Recently decided to make use of BT Cloud to facilitate sharing some large .wav files I generated from a recording session.
Eventually worked out how to get them up onto BT Cloud, shared them in a folder and generated a link.
When attempting to download the files however, no files were available for download by anyone but myself.
After a call to BT Help I was informed that because they were music files sharing was not allowed! (I believe same applies to video files too).
There is a warning pop-up that copyright files are not sharable, but then my files were generated by me so no copyright
involved. Pain in the *ss!!!
Think I've worked around it by zipping the files and uploading them zipped (meant having to zip the files and re-uploading them). I did try just re-naming the files but they were still detected as music files and sharing blocked.
I would complain further but since I have the facility as part of my ISP package and now I have a workaround, I'll let it go but posting this as potentially useful info for others wanting to do anything similar.
The Terms and Conditions of BT Cloud are a bit daft in that respect. They say "You may not use the service to share content which is copyright protected."
The thing is, if you created those recordings less than 50 years ago, they are still copyrighted - by you. Since they are copyrighted, you can't share them.
Just to add my four pennies worth to this dated thread.
On the basis that nothing appears to have changed.
It's absolutely archaic and victorian in attitude to claim that self-produced music of original origin is copyrighted to the BT Cloud user and therefore cannot be shared with the very musicians that have written and recorded that music.
What a joke!
I have 1TB of BT Cloud space that is pointless if I can't share original music files that I or the musicians I work with own the rights to.
So taking that analogy, all photograghs that I have taken and may upload also cannot be shared as I own copyright to them and therefore they cannot be shared either.....because they are copyrighted.
Similarly, any written document or spreadsheet is also copyrighted to me because I produced it and therefore those also cannot be shared, because they too are copyrighed work.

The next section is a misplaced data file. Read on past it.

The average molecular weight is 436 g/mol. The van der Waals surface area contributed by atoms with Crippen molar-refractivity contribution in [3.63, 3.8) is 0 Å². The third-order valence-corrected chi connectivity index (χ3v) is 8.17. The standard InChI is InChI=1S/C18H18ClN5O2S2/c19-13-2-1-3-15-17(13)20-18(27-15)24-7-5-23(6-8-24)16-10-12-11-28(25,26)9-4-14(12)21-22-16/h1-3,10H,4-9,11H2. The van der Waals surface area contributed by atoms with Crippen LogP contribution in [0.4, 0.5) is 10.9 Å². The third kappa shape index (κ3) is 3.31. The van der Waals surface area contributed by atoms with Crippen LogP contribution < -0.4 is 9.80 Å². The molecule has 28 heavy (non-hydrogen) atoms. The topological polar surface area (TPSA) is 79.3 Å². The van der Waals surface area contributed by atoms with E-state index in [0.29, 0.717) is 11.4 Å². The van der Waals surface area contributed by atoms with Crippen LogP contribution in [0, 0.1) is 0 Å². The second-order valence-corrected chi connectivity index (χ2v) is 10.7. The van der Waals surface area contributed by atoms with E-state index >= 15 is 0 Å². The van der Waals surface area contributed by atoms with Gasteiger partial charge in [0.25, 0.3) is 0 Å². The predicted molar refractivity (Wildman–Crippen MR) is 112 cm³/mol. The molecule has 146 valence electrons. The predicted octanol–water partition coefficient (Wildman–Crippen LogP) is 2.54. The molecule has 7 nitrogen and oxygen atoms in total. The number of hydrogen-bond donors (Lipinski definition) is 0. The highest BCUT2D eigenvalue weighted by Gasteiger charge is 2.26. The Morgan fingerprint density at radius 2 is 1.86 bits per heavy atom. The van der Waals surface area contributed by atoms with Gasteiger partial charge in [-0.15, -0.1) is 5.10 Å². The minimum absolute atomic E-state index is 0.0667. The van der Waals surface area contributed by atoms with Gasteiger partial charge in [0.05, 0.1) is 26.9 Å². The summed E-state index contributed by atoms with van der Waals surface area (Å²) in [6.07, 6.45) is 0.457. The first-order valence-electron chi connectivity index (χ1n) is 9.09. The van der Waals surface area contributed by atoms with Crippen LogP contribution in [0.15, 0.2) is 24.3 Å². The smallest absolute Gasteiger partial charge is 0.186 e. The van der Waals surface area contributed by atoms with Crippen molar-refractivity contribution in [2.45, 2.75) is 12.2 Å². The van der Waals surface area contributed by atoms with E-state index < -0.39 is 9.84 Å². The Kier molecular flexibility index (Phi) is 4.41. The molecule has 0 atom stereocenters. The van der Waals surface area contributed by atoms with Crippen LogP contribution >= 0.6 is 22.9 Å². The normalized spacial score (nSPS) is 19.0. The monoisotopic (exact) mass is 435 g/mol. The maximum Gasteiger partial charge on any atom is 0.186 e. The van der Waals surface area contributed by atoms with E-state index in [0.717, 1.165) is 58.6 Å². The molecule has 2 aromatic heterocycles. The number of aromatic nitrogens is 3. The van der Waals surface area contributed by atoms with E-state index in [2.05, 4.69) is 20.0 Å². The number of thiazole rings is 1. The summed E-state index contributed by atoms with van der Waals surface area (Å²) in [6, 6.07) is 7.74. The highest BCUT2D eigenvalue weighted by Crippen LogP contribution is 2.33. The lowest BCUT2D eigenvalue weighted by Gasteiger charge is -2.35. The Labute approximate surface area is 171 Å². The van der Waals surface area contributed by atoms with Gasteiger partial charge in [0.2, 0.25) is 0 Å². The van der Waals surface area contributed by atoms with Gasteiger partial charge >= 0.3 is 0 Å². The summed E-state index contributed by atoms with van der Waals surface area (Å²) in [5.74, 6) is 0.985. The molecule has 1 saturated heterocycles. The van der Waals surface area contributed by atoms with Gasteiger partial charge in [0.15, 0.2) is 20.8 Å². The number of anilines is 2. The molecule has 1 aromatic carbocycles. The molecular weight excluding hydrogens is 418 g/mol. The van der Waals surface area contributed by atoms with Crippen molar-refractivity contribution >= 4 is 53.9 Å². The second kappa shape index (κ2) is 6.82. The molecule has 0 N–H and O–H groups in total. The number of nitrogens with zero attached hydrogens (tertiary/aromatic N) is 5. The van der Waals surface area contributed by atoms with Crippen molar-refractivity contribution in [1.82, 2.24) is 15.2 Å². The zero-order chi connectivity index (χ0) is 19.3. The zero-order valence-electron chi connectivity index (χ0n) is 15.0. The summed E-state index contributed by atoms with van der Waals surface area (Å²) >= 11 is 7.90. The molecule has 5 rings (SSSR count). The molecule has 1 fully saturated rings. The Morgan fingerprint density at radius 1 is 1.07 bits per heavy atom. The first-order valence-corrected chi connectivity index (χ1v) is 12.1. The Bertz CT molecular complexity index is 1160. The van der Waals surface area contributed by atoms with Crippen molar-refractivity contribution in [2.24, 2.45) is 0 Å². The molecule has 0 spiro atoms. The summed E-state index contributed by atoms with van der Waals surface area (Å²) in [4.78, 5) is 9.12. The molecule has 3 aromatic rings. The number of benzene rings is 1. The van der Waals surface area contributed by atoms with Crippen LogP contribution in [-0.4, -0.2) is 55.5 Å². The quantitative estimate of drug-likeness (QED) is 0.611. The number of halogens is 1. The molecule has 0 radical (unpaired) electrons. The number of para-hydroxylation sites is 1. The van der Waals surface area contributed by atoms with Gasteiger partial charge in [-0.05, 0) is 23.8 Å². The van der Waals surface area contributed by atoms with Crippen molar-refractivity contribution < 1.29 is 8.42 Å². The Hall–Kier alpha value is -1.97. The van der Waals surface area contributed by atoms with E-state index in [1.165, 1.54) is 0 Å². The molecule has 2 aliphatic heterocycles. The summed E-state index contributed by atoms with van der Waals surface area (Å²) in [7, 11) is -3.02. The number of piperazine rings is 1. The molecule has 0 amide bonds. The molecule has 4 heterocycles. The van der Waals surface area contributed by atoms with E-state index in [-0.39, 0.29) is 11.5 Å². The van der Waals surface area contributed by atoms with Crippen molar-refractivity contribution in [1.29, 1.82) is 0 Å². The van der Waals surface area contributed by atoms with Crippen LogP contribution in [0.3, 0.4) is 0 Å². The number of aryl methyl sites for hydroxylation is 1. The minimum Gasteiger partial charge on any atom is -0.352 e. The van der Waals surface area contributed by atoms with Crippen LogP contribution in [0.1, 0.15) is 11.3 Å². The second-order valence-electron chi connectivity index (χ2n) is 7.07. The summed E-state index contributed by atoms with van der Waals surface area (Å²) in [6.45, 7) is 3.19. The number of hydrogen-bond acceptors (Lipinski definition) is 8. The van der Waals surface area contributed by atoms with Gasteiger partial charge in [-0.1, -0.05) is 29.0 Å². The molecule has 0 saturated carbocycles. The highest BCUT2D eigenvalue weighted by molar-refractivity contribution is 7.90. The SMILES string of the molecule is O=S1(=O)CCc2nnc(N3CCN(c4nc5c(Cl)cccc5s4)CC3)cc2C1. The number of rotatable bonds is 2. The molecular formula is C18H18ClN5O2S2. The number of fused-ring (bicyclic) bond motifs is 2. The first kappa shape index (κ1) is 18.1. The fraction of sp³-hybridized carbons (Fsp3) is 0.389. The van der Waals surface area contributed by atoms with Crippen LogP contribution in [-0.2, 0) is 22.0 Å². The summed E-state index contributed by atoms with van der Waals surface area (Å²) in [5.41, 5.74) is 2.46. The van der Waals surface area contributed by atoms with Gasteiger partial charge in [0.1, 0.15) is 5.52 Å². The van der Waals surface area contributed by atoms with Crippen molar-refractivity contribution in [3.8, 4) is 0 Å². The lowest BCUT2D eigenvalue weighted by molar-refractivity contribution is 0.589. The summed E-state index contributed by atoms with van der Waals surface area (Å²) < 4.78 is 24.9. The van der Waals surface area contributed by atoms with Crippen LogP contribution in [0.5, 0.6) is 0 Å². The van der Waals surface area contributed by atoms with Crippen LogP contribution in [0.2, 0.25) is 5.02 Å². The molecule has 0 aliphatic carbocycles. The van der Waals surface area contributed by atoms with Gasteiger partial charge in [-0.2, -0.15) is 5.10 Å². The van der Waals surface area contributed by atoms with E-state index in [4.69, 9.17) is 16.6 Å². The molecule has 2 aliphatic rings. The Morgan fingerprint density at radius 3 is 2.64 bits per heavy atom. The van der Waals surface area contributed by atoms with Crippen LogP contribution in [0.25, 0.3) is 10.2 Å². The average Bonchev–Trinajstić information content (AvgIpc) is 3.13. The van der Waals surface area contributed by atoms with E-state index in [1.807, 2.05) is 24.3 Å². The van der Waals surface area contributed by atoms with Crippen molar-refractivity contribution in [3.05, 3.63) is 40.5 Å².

So what exactly can one share via this nanny-state service??
....and how does Google Drive, MS One Drive and even YouTube manage to overcome the shackles of this policy??
The other services you have mentioned don't care about BT's policy. It's nothing to do with the law, just an over-zealous way to try to comply with it without BT having to think.
As a copyright owner, you can do whatever you like with your work. You can hide it away and not show it to anybody. You can share it with the World, for all to see. you can release it under an open source licence, or insist that only people with a paid subscription can have it.
I'm not entirely sure what you mean, what I am totally mystified by is why I cannot share MY personally copyrighted music files via a BT cloud based service.
You say "The other services you have mentioned don't care about BT's policy. It's nothing to do with the law, just an over-zealous way to try to comply with it without BT having to think."
Why would Google Drive or OneDrive etc etc care what BT's Policy is? If that's what you mean?
Of course I can do what I like with my own copyrighted work, except store it and share it via BT Cloud with the people I choose.
That is plain ridiculous.
BT are worried that their customers will share music files illegally using their cloud service, and they are worried that BT will get the blame. And the lawsuits from disgruntled music publishers.
Their solution is to ban the sharing of all music files, wherever they came from. It's simple, and it works. It may mess up your plans to share your music, but they don't really care. It's just a freebie thrown in with BT broadband. It's intended for backing up your own files and sharing your photos or videos, not for music.
You asked "....and how does Google Drive, MS One Drive and even YouTube manage to overcome the shackles of this policy?? ". My answer was that Google Drive, MS One Drive and YouTube don't care about "this policy". It's not their policy. I'm not sure about the others, but YouTube has processes in place to detect people sharing commercial music. It either gets taken down, or the correct rights-holder is identified and they get the advertising revenue.
Ok, I get it.
Such a shame that whilst "only a freebie" thrown in for (in my case) years of loyalty to a service (BT) it must be crippled in this way, especially when it's really not at all clear until you try to share 'illegal files' then after a significant time uploading my own technically illegal material, such file sharing isn't actually possible.
Hence my heading on a similar post here, "what a waste of time".
A classic BT-style policy approach.